Ecology Letters is a peer-reviewed scientific journal published by Wiley-Blackwell and the Centre National de la Recherche Scientifique. Marcel Holyoak (University of California, Davis) took over as editor in chief from Michael Hochberg in 2008. It is published monthly in print and online. Ecology Letters is abstracted and indexed in Academic Search/Academic Search Premier, AGRICOLA, Aquatic Sciences and Fisheries Abstracts, Biological Abstracts, BIOSIS and BIOSIS Previews, CAB Abstracts, CAB Health/CABDirect, Cambridge Scientific Abstracts databases, Current Contents/Agriculture, Biology & Environmental Sciences, GEOBASE, GeoRef, Index Medicus/MEDLINE, InfoTrac, PubMed, Science Citation Index, Scopus, and The Zoological Record. According to the Journal Citation Reports, the journal has a 2010 impact factor of 15.253, ranking it 66th out of 7943 scientific and medical journals listed and the first out of 129 journals in the category "Ecology". Ecology Letters covers topics in
World's first mapping of America's rare plants
The results of a major international research project show that climate stability plays a crucial role in the distribution of plants on Earth. Rare species in the Americas are restricted to areas of California, ...
'Shy' male birds flock together—and have fewer friends
Male birds that exhibit 'shy' social behaviour are much more likely to join flocks of birds with a similar personality than their 'bold' male counterparts, a new study has found. But shy birds also have fewer ...
Pest-eating birds mean money for coffee growers, biologists find
In recent years, Stanford biologists have found that coffee growers in Costa Rica bolster bird biodiversity by leaving patches of their plantations as untouched rainforest.
Plants can change greenhouse gas emissions after warming
(Phys.org) —Different moorland plants, particularly heather and cotton grass, can strongly influence climate warming effects on greenhouse gas emissions, researchers from Lancaster University, The University ...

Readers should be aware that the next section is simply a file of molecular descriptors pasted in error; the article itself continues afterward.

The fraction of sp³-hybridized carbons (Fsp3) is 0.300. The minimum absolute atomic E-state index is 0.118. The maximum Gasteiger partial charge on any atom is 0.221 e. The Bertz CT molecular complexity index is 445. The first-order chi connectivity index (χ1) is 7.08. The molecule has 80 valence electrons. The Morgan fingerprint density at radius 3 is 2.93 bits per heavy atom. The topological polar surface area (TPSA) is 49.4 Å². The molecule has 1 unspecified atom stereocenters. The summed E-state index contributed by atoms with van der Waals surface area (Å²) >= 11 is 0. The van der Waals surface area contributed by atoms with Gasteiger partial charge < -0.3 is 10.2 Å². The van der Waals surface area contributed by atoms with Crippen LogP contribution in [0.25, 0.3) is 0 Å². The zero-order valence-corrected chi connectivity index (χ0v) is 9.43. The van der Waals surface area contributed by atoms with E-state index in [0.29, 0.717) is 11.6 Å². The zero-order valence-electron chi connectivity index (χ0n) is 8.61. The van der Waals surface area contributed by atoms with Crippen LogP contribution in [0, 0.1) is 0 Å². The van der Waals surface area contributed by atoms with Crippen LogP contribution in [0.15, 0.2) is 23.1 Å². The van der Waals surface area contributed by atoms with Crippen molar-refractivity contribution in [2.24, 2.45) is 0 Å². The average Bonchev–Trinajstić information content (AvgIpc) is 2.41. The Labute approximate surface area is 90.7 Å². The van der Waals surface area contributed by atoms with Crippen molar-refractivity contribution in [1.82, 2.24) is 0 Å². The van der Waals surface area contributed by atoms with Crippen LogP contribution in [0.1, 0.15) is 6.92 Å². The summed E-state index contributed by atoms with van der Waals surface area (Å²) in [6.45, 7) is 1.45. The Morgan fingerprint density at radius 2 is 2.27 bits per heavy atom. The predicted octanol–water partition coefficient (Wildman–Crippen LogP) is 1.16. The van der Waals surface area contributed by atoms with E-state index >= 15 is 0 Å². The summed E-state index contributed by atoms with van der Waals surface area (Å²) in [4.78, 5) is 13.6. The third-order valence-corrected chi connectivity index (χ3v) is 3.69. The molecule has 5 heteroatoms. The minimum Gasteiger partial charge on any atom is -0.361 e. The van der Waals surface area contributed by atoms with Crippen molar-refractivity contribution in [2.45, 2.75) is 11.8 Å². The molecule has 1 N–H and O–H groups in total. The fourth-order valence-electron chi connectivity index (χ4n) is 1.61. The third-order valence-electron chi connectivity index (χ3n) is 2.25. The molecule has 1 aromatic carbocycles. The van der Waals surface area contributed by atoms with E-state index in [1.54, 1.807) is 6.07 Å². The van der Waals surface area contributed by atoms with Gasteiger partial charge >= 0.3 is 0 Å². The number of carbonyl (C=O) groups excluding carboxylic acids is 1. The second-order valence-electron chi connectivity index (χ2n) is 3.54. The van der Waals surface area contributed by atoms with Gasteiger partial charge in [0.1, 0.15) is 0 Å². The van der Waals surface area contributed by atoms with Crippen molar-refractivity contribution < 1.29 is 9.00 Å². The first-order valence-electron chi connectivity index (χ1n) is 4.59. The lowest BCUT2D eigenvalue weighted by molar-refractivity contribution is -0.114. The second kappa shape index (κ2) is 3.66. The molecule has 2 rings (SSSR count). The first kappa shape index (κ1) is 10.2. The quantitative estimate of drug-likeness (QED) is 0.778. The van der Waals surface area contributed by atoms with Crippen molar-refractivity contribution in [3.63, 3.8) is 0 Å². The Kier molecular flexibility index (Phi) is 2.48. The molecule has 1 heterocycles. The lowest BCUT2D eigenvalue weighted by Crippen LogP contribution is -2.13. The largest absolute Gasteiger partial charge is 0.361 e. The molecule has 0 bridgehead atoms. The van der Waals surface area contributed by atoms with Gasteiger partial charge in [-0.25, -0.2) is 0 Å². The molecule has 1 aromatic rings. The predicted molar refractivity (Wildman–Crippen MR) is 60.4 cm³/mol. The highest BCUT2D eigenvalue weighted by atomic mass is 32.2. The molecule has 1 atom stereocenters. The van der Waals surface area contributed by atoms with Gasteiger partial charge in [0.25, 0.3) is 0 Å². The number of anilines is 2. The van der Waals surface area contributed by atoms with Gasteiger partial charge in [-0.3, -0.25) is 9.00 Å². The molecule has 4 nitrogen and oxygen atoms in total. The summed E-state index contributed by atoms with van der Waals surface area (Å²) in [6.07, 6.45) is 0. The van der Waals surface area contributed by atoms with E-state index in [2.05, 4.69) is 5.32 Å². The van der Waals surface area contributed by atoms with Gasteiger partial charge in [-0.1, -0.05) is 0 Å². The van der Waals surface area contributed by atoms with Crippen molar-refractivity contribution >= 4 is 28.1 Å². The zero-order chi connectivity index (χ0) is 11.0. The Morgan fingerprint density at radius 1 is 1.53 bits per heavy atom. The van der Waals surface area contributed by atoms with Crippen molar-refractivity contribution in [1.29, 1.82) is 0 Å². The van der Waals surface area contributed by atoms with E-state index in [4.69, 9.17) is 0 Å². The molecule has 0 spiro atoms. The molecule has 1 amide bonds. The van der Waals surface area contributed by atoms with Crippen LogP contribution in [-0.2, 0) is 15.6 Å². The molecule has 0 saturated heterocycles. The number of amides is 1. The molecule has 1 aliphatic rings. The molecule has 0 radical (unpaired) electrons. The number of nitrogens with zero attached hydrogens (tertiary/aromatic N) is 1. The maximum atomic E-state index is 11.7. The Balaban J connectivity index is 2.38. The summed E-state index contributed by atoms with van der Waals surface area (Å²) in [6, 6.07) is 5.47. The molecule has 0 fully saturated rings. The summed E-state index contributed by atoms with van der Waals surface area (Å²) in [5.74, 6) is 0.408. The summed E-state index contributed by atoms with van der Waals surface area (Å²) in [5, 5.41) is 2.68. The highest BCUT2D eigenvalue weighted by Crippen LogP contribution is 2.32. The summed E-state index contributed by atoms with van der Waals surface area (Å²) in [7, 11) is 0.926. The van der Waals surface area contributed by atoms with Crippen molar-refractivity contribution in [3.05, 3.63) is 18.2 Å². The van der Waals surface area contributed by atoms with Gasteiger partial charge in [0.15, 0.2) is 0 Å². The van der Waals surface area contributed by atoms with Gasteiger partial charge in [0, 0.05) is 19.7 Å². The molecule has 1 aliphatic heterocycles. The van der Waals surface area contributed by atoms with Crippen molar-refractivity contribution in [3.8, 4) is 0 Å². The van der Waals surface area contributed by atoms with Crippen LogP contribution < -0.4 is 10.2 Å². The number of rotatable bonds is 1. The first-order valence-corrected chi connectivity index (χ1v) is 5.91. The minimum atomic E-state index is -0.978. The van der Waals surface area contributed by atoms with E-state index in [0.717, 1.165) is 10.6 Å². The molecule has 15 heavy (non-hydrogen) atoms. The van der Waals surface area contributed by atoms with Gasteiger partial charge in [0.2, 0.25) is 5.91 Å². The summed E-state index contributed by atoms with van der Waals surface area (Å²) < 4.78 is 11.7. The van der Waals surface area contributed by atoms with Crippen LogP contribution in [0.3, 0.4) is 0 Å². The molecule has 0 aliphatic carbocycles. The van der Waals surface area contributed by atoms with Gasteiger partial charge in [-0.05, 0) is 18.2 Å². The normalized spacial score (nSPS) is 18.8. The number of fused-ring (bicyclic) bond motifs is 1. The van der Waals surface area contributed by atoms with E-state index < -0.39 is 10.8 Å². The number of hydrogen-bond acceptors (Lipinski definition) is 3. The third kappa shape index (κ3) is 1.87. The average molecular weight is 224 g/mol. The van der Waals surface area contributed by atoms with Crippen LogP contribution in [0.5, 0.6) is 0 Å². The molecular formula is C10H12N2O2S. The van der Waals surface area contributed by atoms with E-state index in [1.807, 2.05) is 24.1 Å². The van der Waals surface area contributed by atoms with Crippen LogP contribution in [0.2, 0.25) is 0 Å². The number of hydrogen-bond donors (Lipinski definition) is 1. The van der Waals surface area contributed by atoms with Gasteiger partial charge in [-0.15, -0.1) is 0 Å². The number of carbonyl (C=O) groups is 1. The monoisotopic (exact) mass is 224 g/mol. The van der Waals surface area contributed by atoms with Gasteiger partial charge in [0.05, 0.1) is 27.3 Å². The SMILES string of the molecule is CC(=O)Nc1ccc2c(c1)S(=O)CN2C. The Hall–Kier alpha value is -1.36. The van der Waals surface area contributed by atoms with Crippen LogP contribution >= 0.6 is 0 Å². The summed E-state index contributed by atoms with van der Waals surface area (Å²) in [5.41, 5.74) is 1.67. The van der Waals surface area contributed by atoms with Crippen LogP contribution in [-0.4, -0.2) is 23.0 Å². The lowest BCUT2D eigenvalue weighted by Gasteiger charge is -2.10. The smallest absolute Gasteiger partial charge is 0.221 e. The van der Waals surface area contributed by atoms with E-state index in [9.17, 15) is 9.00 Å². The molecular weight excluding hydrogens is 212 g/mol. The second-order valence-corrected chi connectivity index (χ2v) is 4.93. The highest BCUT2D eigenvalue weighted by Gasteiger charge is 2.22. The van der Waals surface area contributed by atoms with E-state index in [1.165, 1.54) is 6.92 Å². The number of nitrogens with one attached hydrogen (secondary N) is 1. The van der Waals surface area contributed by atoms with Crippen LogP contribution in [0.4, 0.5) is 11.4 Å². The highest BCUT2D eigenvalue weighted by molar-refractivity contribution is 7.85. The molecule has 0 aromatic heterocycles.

One tree's architecture reveals secrets of a forest, study finds
(Phys.org) —Behind the dazzling variety of shapes and forms found in trees hides a remarkably similar architecture based on fundamental, shared principles, UA ecologists have discovered.
'Insect soup' holds DNA key for monitoring biodiversity
Scientists at the University of East Anglia have shown that sequencing the DNA of crushed up creepy crawlies can accelerate the monitoring and cataloguing of biodiversity around the world.
How bacteria 'invest' their meagre resources to bring about evolutionary success
(Phys.org) —For the first time the complex interplay between bacterial investment strategies and their outcomes has been recreated and analysed by researchers at the University of Sydney and University ...
Climate change threatens hotspots of genetic diversity
(Phys.org) —Past climates shaped the current hotspots of genetic diversity for the grey long-eared bat, one of the UK's rarest mammals, but future climate change threatens these biodiversity hotspots, according ...
Evolution too slow to keep up with climate change, study finds
(Phys.org) —A study led by a UA ecologist has found that many species evolve too slowly to adapt to the rapid climate change expected in the next 100 years.
Airborne gut action primes wild chili pepper seeds
Scientists have long known that seeds gobbled by birds and dispersed across the landscape tend to fare better than those that fall near parent plants where seed-hungry predators and pathogens are more concentrated.
Protected areas provide African birds with stepping stones to survival
The protected area network in Tanzania is playing a vital role in the survival of savannah bird species as they move west in response to climate and environmental changes, according to new research led by the University of ...
Biological fitness trumps other traits in mating game
When a new species emerges following adaptive changes to its local environment, the process of choosing a mate can help protect the new species' genetic identity and increase the likelihood of its survival. ...
Detour ahead: Cities, farms reroute animals seeking cooler climes
In spite of considerable human development, the southeastern United States region could provide some of the Western Hemisphere's more heavily used thoroughfares for mammals, birds and amphibians on their ...
Pollinators easily enhanced by flowering agri-environment schemes
Agri-environment schemes aimed to promote biodiversity on farmland have positive effects on wild bees, hoverflies and butterflies. Effects on diversity and abundance were strongest when agri-environment schemes ...
British butterfly desperate for warm weather this summer
(Phys.org) —Butterflies are extremely sensitive to changes in temperature and new research has revealed that when summer weather turns bad the silver-spotted skipper battles for survival.